Angiogenesis . Myoblasts . Mesenchymal Stem Cells . Gene Therapy . Cell Therapy Ischemia
Cell and Gene Therapy
Therapeutic angiogenesis from vascular biology to regenerative medicine
Therapeutic angiogenesis aims at restoring blood flow to ischemic tissues by growing new vessels. Our research focuses on the basic principles governing vascular growth and their translation into rational approaches to: 1) treat ischemic diseases and 2) improve the vascularization of tissue-engineered grafts. We use precursor cells genetically modified to express controlled levels and combinations of factors, combining the specific advantages of cell and gene therapy.Vascular endothelial growth factor (VEGF) is the master regulator of vascular growth. However, uncontrolled expression causes vascular tumors (angiomas).By the close interaction of basic scientists and clinical surgeons, we are developing novel methods to deliver the VEGF gene alone or in combination with modulating factors to increase its safety and efficacy in vivo, using transduced progenitors,gene therapy vectors and controlled release of recombinant proteins by smart biomaterials. Research is funded by Swiss agencies (SNF and Swiss Heart Foundation)and the European Union (FP7 and H2020).
1) Controlled VEGF delivery for therapeutic vascularization
We previously found that the transition between normal and aberrant angiogenesis depends on the VEGF amount in the microenvironment around each producing cell rather than on the total dose, since VEGF remains tightly localized in the extracellular matrix (Ozawa & Banfi 2004). In order to translate this biological concept into a clinically applicable approach, we developed a high-throughput FACS-based technology to rapidly purify transduced progenitors expressing specific VEGF levels (Misteli 2010). Controlled VEGF expression by FACS-purified progenitor populations could induce effective vascularization both inside and outside of thick, engineered cardiac patches (Marsano 2013; Boccardo & Gaudiello2016), therapeutic angiogenesis in ischemic myocardium (Melly 2012 and manuscript submitted) and increased in vivo vascularization of osteogenic grafts (Helmrich2013; Largo & Di Maggio, manuscript submitted).To avoid the need for genetic modification and improve clinical applicability, in collaboration with Jeffrey Hubbell (EPFL, Lausanne) we developed a state-of-the-art biomaterial platform based on fibrin hydrogels that enables independent control of the dose and duration of release of matrix-bound growth factors, by which we could identify a 500-fold range of VEGF concentrations inducing only physiological capillary networks, which were long-term stable and therapeutically effective in ischemic wounds (Sacchi 2014).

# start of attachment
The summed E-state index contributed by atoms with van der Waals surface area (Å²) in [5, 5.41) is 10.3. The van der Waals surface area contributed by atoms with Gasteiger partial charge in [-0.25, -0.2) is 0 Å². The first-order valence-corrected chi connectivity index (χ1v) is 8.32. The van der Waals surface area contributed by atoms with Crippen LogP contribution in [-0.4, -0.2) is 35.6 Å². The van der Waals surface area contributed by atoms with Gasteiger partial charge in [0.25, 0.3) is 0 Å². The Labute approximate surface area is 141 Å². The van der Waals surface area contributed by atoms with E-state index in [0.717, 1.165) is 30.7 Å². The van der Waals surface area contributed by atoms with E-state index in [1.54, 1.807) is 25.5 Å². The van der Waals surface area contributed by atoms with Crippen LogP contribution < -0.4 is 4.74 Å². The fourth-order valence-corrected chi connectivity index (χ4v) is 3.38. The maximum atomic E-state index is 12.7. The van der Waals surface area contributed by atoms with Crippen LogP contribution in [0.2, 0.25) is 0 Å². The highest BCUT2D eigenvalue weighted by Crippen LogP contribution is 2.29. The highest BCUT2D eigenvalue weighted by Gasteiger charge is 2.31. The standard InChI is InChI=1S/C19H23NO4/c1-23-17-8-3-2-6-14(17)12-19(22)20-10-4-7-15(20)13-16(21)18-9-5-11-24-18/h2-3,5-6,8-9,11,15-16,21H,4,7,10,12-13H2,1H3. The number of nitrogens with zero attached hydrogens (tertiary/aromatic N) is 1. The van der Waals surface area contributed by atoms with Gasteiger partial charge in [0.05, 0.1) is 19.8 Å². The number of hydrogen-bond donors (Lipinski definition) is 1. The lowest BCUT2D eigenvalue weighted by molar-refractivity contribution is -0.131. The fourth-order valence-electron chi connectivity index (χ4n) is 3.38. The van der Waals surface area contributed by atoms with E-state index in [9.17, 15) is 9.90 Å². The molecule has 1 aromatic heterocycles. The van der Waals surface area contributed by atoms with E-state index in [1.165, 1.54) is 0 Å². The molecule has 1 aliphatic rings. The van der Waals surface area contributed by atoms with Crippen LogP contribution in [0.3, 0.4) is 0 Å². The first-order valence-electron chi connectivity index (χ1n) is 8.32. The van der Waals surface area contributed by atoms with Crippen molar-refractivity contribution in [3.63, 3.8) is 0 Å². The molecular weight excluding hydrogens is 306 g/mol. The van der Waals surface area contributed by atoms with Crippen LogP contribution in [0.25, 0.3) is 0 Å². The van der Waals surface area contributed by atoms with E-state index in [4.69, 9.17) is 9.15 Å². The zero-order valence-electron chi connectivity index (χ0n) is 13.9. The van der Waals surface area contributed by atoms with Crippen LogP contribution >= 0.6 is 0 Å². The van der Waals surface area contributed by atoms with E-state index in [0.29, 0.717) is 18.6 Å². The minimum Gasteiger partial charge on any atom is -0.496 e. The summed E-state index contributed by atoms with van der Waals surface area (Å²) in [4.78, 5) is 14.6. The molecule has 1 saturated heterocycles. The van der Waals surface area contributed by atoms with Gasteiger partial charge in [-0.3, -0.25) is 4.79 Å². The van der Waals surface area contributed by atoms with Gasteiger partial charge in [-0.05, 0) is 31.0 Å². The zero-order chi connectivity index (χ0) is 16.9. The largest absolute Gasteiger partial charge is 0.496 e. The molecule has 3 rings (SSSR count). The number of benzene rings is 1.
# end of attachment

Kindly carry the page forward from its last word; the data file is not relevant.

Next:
2) Cellular and molecular mechanisms of VEGF dose-dependent angiogenesis
Our understanding of angiogenic mechanisms is mostly based on developmental models, in which new vessels sprout to vascularize tissues. However, we found that VEGF delivery to skeletal muscle, at the doses needed for functional benefit,induces angiogenesis without sprouting, but by circumferential enlargement of vessels, followed by longitudinal splitting ("intus susception", Gianni-Barrera 2013;Fig. 1). The molecular basis for the induction of sprouting or intus susception byVEGF is provided by opposite patterns of activation of Notch1 signaling (Gianni-Barrera, manuscript submitted). We also found that the transition between normal and aberrant angiogenesis is not an intrinsic property of VEGF dose, but depends on the balance between VEGF-induced endothelial stimulation and vascular maturation mediated by pericyte recruitment by PDGF-BB (Banfi 2012). On the other hand, new vessels regress if VEGF delivery is shorter than about 4weeks: we identified Semaphorin3A as a molecular target to accelerate the stabilization and persistence of new vessels despite transient VEGF delivery (Groppa2015; Fig. 2). Taking advantage of the highly controlled cell-based gene delivery platform we developed, we are currently pursuing a systematic investigation of the mechanisms that regulate the switch between normal and aberrant angiogenesis in vivo, through the analysis of the stage-specific mRNA and miRNA transcriptomes of ex-vivo purified vascular cells to identify novel and more specific molecular targets for therapeutic angiogenesis.
Fig. 2: Transient VEGF expression, e. g. by adenoviral vectors (Ad-VEGF), is clinically desirable to ensure safety, but it is insufficient to allow stabilization of induced vessels, which promptly regress upon cessation of the VEGF stimulus (left). Treatment with Semaphorin3A (Sema3A) accelerates the stabilization of newly induced vessels, preventing their regression despite transient VEGF delivery (right).